Scenes the Writer Shows
by MB Moshe
Trafford Publishing

"Clinging to my backpack,
I walked the deadened streets.
Waiting for a happy face,
Or ground to chain my feet."

In the past poets sometimes penned their verse on an epic scale or, if opting for shorter pieces, forced their musings into the shape of odes, sonnets, and other regimented forms. Modern poets for the most part have broken with these traditions, choosing instead to write freely with often only a loose sense of structure. Moshe, in this first collection of his poetry, retains a bit of both worlds in his verse. While frequently choosing to rely on common patterns of meter, rhyme, and stanza structure, he occasionally veers away from established patterns to chart his own course.

Offering snapshots of his life, the lives of others, and of the many places he has journeyed to, Moshe has cobbled together a collection that reads at times like a confessional and at others like a poetic travelogue. He shows his strengths as an observer especially in the latter type of poems and manages to craft for his readers a competent verbal picture of all he sees. In some cases, such as in the poem "The Best Farthings Spent," he goes one step further by including photographs that complement what he is describing. A unique feature of this poem and of some of the others written in a similar vein is that he adopts the region's dialect and vocabulary to heighten the piece's effectiveness.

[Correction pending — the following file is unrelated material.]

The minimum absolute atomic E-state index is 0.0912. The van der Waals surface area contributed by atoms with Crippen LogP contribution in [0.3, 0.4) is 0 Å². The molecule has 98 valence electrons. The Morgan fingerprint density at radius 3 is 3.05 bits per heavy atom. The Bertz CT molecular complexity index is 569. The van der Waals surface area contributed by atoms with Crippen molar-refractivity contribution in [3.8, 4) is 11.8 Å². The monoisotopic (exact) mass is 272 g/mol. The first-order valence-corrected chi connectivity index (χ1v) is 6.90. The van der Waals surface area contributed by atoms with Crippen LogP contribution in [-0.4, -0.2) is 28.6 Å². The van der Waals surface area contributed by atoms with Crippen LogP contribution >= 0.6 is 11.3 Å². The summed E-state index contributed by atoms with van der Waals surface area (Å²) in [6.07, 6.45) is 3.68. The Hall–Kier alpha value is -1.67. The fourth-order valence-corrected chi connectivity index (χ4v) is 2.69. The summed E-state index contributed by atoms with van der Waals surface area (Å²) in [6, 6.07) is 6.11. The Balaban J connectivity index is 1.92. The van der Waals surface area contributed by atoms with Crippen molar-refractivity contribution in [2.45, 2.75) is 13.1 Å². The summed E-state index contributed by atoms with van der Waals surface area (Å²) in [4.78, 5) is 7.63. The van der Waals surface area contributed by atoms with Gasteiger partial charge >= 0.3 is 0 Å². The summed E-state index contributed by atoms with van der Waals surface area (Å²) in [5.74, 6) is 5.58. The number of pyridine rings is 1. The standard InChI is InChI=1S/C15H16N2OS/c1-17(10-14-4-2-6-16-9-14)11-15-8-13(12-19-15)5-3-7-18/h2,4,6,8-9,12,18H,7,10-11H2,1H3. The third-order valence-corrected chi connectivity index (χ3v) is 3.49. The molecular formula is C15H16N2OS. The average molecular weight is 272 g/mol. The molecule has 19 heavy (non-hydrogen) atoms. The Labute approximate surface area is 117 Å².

Whether describing the bar scene in Ireland, the slow shuffle of a hustler through town, or a supposed friend who expresses surprise that the author actually wrote a book by himself, Moshe's poems exude a rare vitality and function as the perfect vehicles for the poet to show readers the world as he sees it.

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